Here’s one contributor to income inequality you’ve probably never thought of: the party scene at universities. On the Crooked Timber site, Harry Brighouse reviews Paying for the Party: How College Maintains Inequality (h/t Tyler Cowen). The basic thesis of the book is that kids who come into colleges already well-off are pretty successful in navigating the campus party scene. Because they have wealth they can afford to fund their membership in frats or sororities. They can choose easy majors, confident that the connections they came in with and the connections they gain through their Greek houses will land them a good job. They drink away their four years and leave college in pretty good shape.Not all are so lucky. Many students come in without the connections the affluent do. They can’t in reality afford bad GPAs or easy majors, because they need to preform well to get a good job. They also don’t have enough money to “keep up with the party scene” on its own, but they get sucked into it by the prestige it carries:
The authors tell stories of students seeking upward social mobility switching their majors from sensible professional majors to easy majors that lead to jobs available only through family contacts, not through credentials. Nobody is alerting these students to the risks they are taking. So the class inequalities at entry are exacerbated by the process.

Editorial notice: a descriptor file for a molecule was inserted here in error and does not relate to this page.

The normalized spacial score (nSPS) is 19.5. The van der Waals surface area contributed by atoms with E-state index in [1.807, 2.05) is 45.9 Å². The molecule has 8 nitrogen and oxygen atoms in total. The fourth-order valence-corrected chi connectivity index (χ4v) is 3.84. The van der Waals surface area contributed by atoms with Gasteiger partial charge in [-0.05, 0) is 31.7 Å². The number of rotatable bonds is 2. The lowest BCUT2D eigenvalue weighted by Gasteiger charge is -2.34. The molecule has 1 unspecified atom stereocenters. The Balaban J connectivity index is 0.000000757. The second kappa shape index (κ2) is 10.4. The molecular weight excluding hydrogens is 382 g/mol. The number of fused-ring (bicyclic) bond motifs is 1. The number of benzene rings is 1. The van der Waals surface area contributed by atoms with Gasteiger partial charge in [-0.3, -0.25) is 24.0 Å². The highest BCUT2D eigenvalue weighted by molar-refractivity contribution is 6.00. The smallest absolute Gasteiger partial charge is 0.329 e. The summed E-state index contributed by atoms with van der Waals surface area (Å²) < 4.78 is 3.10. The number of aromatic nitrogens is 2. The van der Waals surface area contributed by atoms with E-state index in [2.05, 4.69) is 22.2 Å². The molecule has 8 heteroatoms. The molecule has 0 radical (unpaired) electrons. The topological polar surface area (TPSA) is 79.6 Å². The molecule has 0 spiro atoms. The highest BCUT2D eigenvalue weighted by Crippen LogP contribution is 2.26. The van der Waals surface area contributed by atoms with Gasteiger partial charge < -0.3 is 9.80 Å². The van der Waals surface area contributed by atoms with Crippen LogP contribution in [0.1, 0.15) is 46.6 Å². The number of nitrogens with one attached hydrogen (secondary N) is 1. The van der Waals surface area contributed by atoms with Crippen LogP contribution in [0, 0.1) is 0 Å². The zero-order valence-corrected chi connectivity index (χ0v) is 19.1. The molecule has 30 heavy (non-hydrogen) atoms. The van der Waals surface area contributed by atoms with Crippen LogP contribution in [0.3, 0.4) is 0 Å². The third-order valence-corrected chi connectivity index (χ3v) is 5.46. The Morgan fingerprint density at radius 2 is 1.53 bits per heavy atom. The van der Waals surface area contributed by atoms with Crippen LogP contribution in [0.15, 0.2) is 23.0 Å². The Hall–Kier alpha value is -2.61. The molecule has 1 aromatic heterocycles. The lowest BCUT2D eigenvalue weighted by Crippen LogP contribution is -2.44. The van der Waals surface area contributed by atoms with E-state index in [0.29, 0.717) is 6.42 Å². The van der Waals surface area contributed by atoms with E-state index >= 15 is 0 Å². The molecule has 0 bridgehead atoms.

We’ve talked before about how cultural, social, and relational inequalities can help deepen income inequality. People who lack access to institutions, communities, or strong support networks suffer a different kind of poverty than mere material deprivation (though the two are often linked). What this piece points out is that elites maintain their power as much by skillfully maintaing connections as by spending or saving raw cash. Even more tragically, they (unintentionally) support and give elite status to a culture that itself increases their relative power over poorer students. Students who try to keep up with the party culture, according to this book, leave it in a more unequal position than they entered.There are lots of financial and academic problems sinking higher ed, but this is a clear cultural problem that needs reform. In the meantime, one takeaway from this review is that students seeking to work their way into higher incomes should view with suspicion the party scene maintained by elites.